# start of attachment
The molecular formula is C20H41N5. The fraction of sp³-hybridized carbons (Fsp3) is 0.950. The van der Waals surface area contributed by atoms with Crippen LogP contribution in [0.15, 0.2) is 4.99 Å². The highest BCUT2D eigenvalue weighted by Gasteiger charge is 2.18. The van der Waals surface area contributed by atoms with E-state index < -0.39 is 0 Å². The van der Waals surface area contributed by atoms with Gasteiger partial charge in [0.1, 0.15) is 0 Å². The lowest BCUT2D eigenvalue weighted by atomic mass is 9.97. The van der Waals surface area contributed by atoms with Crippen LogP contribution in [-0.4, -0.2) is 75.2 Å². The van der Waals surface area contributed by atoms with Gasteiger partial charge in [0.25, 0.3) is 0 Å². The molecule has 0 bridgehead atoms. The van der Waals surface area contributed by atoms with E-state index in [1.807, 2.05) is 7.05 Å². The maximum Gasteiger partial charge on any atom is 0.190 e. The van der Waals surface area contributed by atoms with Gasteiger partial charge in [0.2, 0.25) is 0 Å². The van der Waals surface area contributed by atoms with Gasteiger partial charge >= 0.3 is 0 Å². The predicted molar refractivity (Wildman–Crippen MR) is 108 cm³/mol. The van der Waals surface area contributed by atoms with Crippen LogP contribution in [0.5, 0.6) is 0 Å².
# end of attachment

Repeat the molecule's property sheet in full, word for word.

The molecular formula is C20H41N5. The fraction of sp³-hybridized carbons (Fsp3) is 0.950. The van der Waals surface area contributed by atoms with Crippen LogP contribution in [0.15, 0.2) is 4.99 Å². The highest BCUT2D eigenvalue weighted by Gasteiger charge is 2.18. The van der Waals surface area contributed by atoms with E-state index < -0.39 is 0 Å². The van der Waals surface area contributed by atoms with Gasteiger partial charge in [0.1, 0.15) is 0 Å². The lowest BCUT2D eigenvalue weighted by atomic mass is 9.97. The van der Waals surface area contributed by atoms with Crippen LogP contribution in [-0.4, -0.2) is 75.2 Å². The van der Waals surface area contributed by atoms with Gasteiger partial charge in [0.25, 0.3) is 0 Å². The molecule has 0 bridgehead atoms. The van der Waals surface area contributed by atoms with E-state index in [1.807, 2.05) is 7.05 Å². The maximum Gasteiger partial charge on any atom is 0.190 e. The van der Waals surface area contributed by atoms with Gasteiger partial charge in [0.2, 0.25) is 0 Å². The van der Waals surface area contributed by atoms with Gasteiger partial charge >= 0.3 is 0 Å². The predicted molar refractivity (Wildman–Crippen MR) is 108 cm³/mol. The van der Waals surface area contributed by atoms with Crippen LogP contribution in [0.5, 0.6) is 0 Å².